Understanding FSMA’s Intentional Adulteration Rule By Bob Hirst, IBWA Vice President of Education, Science, and Technical Relations
“Mitigation Strategies to Protect Food Against Intentional Adulteration,” also known as the Intentional Adulteration Rule (“IA Rule”), was published by the U.S. Food and Drug Administration (FDA) as a final rule on May 27, 2016. IBWA initiated an assessment of the rule to determine its impact on members of the association. Staff quickly found a surprise, and our first thoughts were that FDA had made an error in applying the rule. As you know, IBWA’s Bottled Water Code of Practice has required member bottling facilities to develop and maintain a food defense plan since 2004. The exemptions in the final rule based on company size triggered a reassessment of that policy by the IBWA Technical Committee and Board of Directors. 32
Overview of the Final Rule The FDA Food Safety Modernization Act (FSMA) final rule is aimed at preventing intentional adulteration from acts intended to cause wide-scale harm to public health, including acts of terrorism targeting the food supply. Such acts, while not likely to occur, could cause illness, death, and economic disruption of the food supply absent mitigation strategies. Rather than targeting specific foods or hazards, this rule requires mitigation (risk-reducing) strategies for processes in certain registered food facilities.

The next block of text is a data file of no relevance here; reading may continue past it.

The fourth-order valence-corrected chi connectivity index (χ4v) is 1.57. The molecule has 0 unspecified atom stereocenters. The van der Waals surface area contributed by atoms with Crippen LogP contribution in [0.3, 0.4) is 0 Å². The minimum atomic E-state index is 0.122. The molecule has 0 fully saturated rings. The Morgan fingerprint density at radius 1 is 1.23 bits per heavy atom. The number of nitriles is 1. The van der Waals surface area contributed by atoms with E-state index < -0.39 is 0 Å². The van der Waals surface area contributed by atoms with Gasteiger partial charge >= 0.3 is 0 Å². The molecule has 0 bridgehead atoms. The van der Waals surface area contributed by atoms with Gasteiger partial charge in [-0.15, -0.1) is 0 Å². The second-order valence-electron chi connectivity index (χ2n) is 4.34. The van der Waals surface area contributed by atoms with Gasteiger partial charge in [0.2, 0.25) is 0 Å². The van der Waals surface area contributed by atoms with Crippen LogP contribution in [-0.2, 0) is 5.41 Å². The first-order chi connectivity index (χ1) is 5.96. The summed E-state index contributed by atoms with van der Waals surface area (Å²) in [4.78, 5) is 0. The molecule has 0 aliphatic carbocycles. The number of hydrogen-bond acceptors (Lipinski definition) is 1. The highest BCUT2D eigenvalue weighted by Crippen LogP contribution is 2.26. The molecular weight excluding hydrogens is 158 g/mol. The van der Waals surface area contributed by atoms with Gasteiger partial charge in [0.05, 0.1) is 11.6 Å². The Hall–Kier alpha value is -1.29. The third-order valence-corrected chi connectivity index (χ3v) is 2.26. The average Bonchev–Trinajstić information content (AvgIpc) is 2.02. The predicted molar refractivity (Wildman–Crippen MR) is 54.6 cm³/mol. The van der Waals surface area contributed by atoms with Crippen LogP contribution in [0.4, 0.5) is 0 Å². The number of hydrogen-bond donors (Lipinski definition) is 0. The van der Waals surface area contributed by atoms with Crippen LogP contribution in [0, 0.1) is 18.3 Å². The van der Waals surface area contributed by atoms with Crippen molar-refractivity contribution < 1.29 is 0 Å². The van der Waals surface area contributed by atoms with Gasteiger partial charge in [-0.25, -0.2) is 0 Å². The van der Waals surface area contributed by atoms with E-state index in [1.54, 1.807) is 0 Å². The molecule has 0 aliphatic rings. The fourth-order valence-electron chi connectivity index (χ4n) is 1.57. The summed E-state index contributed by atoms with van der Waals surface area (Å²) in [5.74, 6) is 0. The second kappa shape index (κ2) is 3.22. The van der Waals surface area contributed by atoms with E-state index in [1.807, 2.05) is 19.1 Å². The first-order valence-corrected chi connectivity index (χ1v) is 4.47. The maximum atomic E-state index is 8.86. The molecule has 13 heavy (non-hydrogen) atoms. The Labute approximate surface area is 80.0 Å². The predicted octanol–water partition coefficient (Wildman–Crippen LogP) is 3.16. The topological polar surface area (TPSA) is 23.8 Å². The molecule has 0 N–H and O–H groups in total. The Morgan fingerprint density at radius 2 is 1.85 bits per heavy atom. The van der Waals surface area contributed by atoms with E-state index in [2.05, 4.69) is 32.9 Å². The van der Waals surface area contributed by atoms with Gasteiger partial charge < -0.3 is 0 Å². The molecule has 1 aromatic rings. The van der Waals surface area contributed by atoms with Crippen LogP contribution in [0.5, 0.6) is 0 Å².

Key Provisions of the Rule FDA has taken an approach similar to the Hazard Analysis Critical
Control Point (HACCP) system, a process adopted by industry for the identification, evaluation, and control of food safety hazards. Each covered facility is required to prepare and implement a food defense plan. This written plan must identify vulnerabilities and actionable process steps, mitigation strategies, and procedures for food defense monitoring, corrective actions, and verification. A reanalysis is required every three years or when certain criteria are met, including mitigation strategies that are determined to be improperly implemented. The rule and the food defense plan include the following components: Vulnerability assessment. This is the identification of vulnerabilities